Everything changed on New Years Day 2008. That was when Buffalo hosted the NHL's first Winter Classic. Outdoor hockey, the way it used to be, the way the sport was intended. Ralph Wilson Stadium hosted the internationally televised game between the Buffalo Sabres and Pittsburgh Penguins. It produced one of the most coveted tickets in Western New York sports history. Eric Duschnik, of Buffalo, was in that crowd of over 70,000.
"I got goose bumps. It was just something completely different. The NHL has never seen it before. They had the one Heritage Classic (2003 in Edmonton) before that, but just for the Buffalo region itself, it was a great experience, a perfect game. Unfortunately we lost. With Crosby and Miller in the shootout, that's what you wanted it to come down to."
These days Duschnik is an ice technician with Rink Specialists, the company charged with setting up the hockey rink inside of Frontier Field, where the Rochester Red Wings play baseball five months out of the year. Frozen Frontier will be a winter festival and ice hockey event unlike anything we've ever seen here before.
"We're looking at about two to two and a half weeks," says Rink Specialists field operations manager Dave Fies. "We had to level the field off first because there's a crown to the baseball stadium. We need a completely level surface so we have a sandbox. We have plywood that goes on top of the sandbox. Then we put an inch of insulation, then another layer of plywood, then a big plastic tarp, which we call our vapor barrier. It helps keep everything in place. Then we roll the big tubes and our headers out."
The company was formed in 2002 and grew as demand for their services increased to the point where Rink Specialists, even while essentially a nine person operation, is big time. They are working three ice rink projects this season. The others are at Fenway Park in Boston and Comerica Park in Detroit. Those will be recreational rinks. Since this will get professional exposure from the Rochester Americans and the AHL, ours is actually the more significant job.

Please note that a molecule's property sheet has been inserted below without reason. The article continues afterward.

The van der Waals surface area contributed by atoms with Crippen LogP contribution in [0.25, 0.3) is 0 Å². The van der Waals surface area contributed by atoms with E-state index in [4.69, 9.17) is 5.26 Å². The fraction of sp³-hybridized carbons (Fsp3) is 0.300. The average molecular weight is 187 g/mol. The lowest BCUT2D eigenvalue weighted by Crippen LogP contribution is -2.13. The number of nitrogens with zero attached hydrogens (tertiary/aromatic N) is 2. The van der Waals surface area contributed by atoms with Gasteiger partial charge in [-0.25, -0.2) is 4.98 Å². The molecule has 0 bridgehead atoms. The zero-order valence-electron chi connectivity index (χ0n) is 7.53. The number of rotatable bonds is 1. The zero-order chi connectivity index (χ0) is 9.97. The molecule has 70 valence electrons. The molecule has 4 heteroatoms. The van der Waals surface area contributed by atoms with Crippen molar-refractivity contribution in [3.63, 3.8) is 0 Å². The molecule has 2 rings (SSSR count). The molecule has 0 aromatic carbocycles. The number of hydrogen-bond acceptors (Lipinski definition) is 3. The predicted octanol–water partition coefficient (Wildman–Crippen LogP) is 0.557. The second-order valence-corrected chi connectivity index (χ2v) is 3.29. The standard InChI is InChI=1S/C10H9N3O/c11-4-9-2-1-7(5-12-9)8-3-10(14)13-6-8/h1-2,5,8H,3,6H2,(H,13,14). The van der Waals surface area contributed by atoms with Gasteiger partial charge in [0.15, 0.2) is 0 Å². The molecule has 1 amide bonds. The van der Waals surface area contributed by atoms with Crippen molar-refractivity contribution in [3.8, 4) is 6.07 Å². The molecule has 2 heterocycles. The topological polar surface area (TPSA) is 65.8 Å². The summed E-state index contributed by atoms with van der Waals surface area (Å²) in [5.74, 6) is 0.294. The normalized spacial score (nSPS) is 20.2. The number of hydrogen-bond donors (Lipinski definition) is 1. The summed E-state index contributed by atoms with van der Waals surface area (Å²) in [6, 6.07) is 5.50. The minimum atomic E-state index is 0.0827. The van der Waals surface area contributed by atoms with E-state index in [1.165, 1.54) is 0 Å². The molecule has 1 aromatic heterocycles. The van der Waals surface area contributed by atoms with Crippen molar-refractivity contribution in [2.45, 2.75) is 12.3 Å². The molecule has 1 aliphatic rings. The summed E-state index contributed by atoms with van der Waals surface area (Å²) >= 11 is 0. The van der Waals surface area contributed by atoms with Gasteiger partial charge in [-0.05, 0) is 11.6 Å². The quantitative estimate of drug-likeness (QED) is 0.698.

Frozen Frontier came with a six figure price tag, in the neighborhood of 400,000 dollars, Corporate sponsorship from Honda and Labatt will pay some of the freight. Sales of a wide array of merchandise will help too.
The weather is less an issue than you might think. They opened an outdoor rink beachside in Santa Monica, Calif., in 80-degree heat without a hitch. It can, however, be too cold.
"We want the ice to be 18 degrees," said Fies. "We can refrigerate to any temperature, but we can't increase the ice temperature. So we had one game (in Chicago) where the high for the day was zero degrees, and the ice would get so brittle at that point so that when the (10,000 pound) Zambonis comes out, or when a skater takes a sharp cut on it, the ice will break out in large chunks because it's too brittle."
Hopefully that won't be a problem here.
The Amerks game against the Lake Erie Monsters on December 13 will kick off 10 days of outdoor hockey at Frontier Field. Everyone will get their shot. The RIT men's and women's teams play. The Nazareth and Geneseo hockey teams own a date. There's an Amerks alumni game and open skating opportunities. Frozen Frontier concludes with ten high school hockey games the weekend of December 21 and 22 involving 19 different Section Five representatives.
It promises to be 10 days leading up to Christmas that Rochester will never forget.
Bill Pucko is a career journalist, an award-winning writer and broadcaster. He has worked for more than 30 years in television, radio, and newspapers in Rochester. He is a sports columnist for the Messenger Post Newspapers, co-founded and editor of Bylinesports.com, and producer and host of a high school sports show on WBGT.